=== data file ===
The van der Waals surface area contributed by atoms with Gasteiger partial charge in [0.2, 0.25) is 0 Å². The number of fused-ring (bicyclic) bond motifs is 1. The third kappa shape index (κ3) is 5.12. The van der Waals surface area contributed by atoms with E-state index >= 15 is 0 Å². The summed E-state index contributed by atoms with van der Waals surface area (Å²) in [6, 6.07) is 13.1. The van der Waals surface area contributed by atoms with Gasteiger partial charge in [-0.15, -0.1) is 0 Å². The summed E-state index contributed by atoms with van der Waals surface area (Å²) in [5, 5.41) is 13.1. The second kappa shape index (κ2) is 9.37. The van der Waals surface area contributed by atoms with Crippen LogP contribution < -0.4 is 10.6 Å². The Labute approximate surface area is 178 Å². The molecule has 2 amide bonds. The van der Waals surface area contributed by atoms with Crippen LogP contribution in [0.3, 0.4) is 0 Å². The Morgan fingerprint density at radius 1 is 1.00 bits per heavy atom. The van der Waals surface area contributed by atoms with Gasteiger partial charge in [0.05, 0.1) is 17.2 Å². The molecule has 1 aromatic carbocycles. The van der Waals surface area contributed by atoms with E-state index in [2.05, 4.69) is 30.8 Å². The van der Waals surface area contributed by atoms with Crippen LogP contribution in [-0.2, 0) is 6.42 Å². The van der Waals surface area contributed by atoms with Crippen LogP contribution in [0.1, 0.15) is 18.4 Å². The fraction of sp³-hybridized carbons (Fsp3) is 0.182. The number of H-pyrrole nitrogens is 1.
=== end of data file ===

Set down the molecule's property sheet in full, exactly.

The van der Waals surface area contributed by atoms with Gasteiger partial charge in [0.2, 0.25) is 0 Å². The number of fused-ring (bicyclic) bond motifs is 1. The third kappa shape index (κ3) is 5.12. The van der Waals surface area contributed by atoms with E-state index >= 15 is 0 Å². The summed E-state index contributed by atoms with van der Waals surface area (Å²) in [6, 6.07) is 13.1. The van der Waals surface area contributed by atoms with Gasteiger partial charge in [-0.15, -0.1) is 0 Å². The summed E-state index contributed by atoms with van der Waals surface area (Å²) in [5, 5.41) is 13.1. The second kappa shape index (κ2) is 9.37. The van der Waals surface area contributed by atoms with Crippen LogP contribution < -0.4 is 10.6 Å². The Labute approximate surface area is 178 Å². The molecule has 2 amide bonds. The van der Waals surface area contributed by atoms with Crippen LogP contribution in [0.3, 0.4) is 0 Å². The Morgan fingerprint density at radius 1 is 1.00 bits per heavy atom. The van der Waals surface area contributed by atoms with Gasteiger partial charge in [0.05, 0.1) is 17.2 Å². The molecule has 1 aromatic carbocycles. The van der Waals surface area contributed by atoms with E-state index in [2.05, 4.69) is 30.8 Å². The van der Waals surface area contributed by atoms with Crippen LogP contribution in [-0.2, 0) is 6.42 Å². The van der Waals surface area contributed by atoms with Crippen LogP contribution in [0.1, 0.15) is 18.4 Å². The fraction of sp³-hybridized carbons (Fsp3) is 0.182. The number of H-pyrrole nitrogens is 1.